BBC Electric Proms

Auntie serves up a series of special shows, string sections and, er, Saturday Night Fever. Various Venues (October 22-26)

Now in its third year (and for the first time taking place in Liverpool as well as London), the Beeb’s annual batch of shows are based around the idea of artists doing something different live. Of course, this usually ends up being nothing more imaginative than getting a string section to show up, but the line-up this year – even discounting the incredibly special finale from Oasis, about which you can read elsewhere – is nonetheless impressive.

There’s a host of new(-ish) bands, including Wild Beasts and XX Teens, playing on the opening night, but it’s 80-year-old Burt Bacharach who provides the highlight at the Roundhouse. His set is an embarrassment of riches, consisting of melodies so beautiful even appearances by Jamie Cullum and Adele can’t hamper them. It’s all over by 9.30pm, leaving time to take in at least half the seven-hour Afrika Exprez performance down the road at KOKO. And if the Proms really are about spontaneity, then this may be its ultimate show – Damon Albarn leading a fantastically varied cast of stars through a joyfully unpredictable, long but always compelling journey.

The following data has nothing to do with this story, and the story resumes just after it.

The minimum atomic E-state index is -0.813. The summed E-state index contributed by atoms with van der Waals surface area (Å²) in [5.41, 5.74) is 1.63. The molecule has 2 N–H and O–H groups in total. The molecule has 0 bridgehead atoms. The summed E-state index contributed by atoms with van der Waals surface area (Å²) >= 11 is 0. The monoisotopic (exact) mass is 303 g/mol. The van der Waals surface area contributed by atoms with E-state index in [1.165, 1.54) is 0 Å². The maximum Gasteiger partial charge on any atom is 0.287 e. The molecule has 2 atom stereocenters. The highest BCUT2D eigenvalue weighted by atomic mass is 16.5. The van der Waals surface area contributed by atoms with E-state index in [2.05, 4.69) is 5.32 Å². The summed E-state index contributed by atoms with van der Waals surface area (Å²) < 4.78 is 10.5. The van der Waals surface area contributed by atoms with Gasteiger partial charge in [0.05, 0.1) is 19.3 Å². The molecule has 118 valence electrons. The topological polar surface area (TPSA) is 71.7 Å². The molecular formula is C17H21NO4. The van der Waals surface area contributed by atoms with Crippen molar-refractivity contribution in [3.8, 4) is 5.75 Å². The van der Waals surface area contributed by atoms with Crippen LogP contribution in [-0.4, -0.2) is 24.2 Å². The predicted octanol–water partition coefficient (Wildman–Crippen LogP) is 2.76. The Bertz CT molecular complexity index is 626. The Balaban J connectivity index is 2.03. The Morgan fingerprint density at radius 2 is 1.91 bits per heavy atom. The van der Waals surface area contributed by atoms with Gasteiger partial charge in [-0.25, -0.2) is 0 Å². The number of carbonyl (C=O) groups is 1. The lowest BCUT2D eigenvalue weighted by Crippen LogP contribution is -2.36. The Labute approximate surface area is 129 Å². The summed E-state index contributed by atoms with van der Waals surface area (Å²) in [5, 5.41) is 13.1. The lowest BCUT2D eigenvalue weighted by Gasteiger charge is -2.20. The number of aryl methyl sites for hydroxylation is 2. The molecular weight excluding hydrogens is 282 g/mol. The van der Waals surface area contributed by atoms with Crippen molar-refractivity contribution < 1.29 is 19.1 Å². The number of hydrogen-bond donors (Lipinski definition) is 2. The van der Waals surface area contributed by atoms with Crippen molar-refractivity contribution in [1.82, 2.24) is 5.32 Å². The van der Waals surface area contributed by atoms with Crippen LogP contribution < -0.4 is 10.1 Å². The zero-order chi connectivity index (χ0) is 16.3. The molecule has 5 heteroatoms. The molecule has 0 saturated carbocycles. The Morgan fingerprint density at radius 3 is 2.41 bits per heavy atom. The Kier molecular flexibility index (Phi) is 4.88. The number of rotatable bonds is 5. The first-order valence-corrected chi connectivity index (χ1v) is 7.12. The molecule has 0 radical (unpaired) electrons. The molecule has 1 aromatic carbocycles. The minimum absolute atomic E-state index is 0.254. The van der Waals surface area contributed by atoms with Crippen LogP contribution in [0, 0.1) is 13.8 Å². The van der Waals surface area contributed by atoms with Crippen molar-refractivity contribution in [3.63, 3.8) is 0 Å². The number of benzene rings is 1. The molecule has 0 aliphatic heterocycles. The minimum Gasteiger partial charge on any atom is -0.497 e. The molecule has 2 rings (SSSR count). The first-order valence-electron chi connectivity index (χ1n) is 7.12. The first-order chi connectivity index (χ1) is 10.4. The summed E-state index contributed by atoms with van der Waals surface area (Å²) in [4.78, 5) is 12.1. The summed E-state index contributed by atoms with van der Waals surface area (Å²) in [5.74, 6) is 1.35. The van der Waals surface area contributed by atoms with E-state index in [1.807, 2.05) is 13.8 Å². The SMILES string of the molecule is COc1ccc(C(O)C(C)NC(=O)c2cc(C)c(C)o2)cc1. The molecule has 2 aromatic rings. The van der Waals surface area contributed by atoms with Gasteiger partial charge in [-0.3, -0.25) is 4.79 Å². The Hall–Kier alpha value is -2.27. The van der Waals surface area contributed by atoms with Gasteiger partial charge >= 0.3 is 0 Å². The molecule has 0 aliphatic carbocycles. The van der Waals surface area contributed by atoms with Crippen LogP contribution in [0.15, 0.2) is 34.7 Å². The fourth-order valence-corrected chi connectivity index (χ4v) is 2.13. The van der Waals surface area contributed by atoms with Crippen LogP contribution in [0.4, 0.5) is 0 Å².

The next night, and Mike Skinner has dressed the BBC Concert Orchestra in what he calls “chav wedding attire”, and they return the, er, favour by lending ‘Everything Is Borrowed’ and ‘Turn The Page’ the pomp and circumstance The Streets now deserve. It finishes with Skinner splitting the crowd down the middle, sprinting to the mixing desk, then surfing all the way back to bellow the last chorus of ‘Fit But You Know It’. One wonders whether Keane are inciting quite the same levels of chaos back over at KOKO…

Saturday, and Robin Gibb decides – Lord knows why – the Saturday Night Fever soundtrack would benefit from being sung by Boyzone and Sam Sparro, but fortunately there’s a better option elsewhere in the guise of Justice screening their tour film ‘A Cross The Universe’. Preceded by a typically abrasive DJ set, it’s here the real disco fever of this particular Saturday can be found. And then, of course, there’s a spectacular closing set from that band from Manchester… Same time next year?

Liam Cash

Share This

More Reviews

Real Lies - 'Real Life'

North London lads revive the ravey hedonism of The Streets and Happy Mondays on a reflective and rowdy debut


Deerhunter – 'Fading Frontier'

Masterminded by frontman Bradford Cox, the freaky Atlanta band’s seventh album is bruised and brilliant


Sicario – Film Review

Emily Blunt stars in a tightly wound and constantly surprising thriller

Don't Miss
Latest Tickets
NME On Social
NME Store